COLLEGE FOOTBALL 2011 PRESEASON TOP 25
HEAD COACH: Bronco Mendenhall, 66-24 (7 years) | OFF. COORDINATOR: Brandon Doman | DEF. COORDINATOR: Bronco Mendenhall
BYU’s Riley Nelson is known as a scrambler and a playmaker, but offensive coordinator Brandon Doman says those labels do not give the former transfer from Utah State enough credit as a quarterback. “I need to give this guy a chance to really see how he can succeed in this offense,” Doman says. “So we are running the (traditional) BYU offense right now.”
That’s the classic West Coast passing scheme, requiring a quarterback’s timing, decision-making and accuracy. Nelson, who replaced Jake Heaps (since transferred to Kansas), ranked 16th nationally in passing efficiency, completing 57 percent of his passes with 19 touchdowns and seven interceptions. The offense’s improvement coincided with Nelson’s insertion at quarterback and Michael Alisa’s emergence as the primary running back.
Cody Hoffman concluded his sophomore season dramatically, with a game-winning touchdown catch against Tulsa in the Armed Forces Bowl, his third score of the game. The coaches want more consistency from him after he caught 61 passes for 943 yards and 10 touchdowns in 2011.
The Cougars lost four-year starting tackle Matt Reynolds, but the line should be stronger overall. BYU struggled to run the ball against Ole Miss, Texas and Utah last September, so the line’s challenge will be to perform well against top-tier competition. Right tackle Braden Brown and left guard Braden Hansen will anchor the line.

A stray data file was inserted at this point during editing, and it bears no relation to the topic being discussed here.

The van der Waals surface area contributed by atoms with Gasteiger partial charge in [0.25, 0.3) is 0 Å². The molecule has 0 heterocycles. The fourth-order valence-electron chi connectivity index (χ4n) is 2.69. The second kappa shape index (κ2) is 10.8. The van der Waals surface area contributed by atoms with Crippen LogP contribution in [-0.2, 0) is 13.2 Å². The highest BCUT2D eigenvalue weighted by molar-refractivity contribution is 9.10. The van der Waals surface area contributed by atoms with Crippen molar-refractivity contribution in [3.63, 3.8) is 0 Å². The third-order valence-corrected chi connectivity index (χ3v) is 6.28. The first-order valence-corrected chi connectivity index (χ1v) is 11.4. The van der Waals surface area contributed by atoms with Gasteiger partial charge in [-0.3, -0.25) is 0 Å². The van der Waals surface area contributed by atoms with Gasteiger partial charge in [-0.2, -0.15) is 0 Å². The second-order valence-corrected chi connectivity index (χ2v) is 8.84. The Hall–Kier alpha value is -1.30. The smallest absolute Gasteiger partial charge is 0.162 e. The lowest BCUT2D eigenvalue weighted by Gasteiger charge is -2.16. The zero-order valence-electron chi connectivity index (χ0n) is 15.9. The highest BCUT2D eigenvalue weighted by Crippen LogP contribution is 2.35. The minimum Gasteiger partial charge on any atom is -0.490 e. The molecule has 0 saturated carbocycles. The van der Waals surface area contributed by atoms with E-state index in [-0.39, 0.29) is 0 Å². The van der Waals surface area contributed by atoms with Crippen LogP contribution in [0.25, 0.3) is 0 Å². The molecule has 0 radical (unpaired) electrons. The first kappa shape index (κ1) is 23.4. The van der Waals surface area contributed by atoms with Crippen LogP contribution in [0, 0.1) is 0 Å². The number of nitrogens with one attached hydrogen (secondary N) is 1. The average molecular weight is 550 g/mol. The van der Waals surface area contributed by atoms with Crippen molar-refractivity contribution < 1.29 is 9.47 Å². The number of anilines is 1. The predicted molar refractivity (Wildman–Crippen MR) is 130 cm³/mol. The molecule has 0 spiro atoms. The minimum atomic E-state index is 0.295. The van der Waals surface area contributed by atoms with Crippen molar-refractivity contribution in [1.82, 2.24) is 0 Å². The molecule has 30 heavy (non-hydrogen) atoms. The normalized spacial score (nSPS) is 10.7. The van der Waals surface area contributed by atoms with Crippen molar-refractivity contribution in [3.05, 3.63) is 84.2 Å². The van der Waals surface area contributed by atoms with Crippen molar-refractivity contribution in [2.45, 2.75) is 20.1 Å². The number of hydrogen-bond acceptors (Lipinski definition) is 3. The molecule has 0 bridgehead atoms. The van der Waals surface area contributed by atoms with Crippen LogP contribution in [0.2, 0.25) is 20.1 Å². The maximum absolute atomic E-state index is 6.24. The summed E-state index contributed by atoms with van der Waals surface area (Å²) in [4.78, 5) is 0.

Doman’s goal for his offense is to average 450 yards, 300 by passing and 150 by rushing.
Except for a major letdown in the fourth quarter against Utah, BYU’s defense was solid throughout 2011. The Cougars ranked 13th in total defense, allowing 313.4 yards. None of BYU’s last six opponents, including TCU, reached the 300-yard mark. Bronco Mendenhall, who serves as his own defensive coordinator, says his group will be “as good or better than last year’s unit.”
The linebackers are the defense’s strength. Kyle Van Noy, a junior, may become one of BYU’s best linebackers ever by the end of his career. Van Noy made five tackles for a loss against Tulsa in the Armed Forces Bowl. Brandon Ogletree is less spectacular than Van Noy but may be more consistent.
BYU usually lacks great speed in the secondary but compensates with sound coverage and good tackling. The Cougars lost safety Travis Uale, but Joe Sampson and Daniel Sorensen are aggressive players who should thrive.
Riley Stephenson played a key role in the Armed Forces Bowl, with seven of his eight punts downed inside the 20-yard line. Kicker Justin Sorensen has a big leg, but was not nearly as consistent as the coaches would like. His 15-of-25 success in field goals included only 8-of-12 accuracy from 30-39 yards. Sorensen’s back injury is another concern, after he missed spring drills. Hoffman (kickoffs) and JD Falslev (punts) each produced a touchdown return in 2011.
The 2011 football season was very different for the Cougars, even though their record looked familiar. BYU’s first year of independence resulted in its fifth 10-win season in six years, even without the incentive of a conference championship.
BYU hopes Nelson’s presence will make the offense more efficient from the start, while an experienced defense tries to continue its high level of play. The schedule is more daunting, with road games against Utah, Boise State, Notre Dame and Georgia Tech, so matching last season’s win total will be difficult.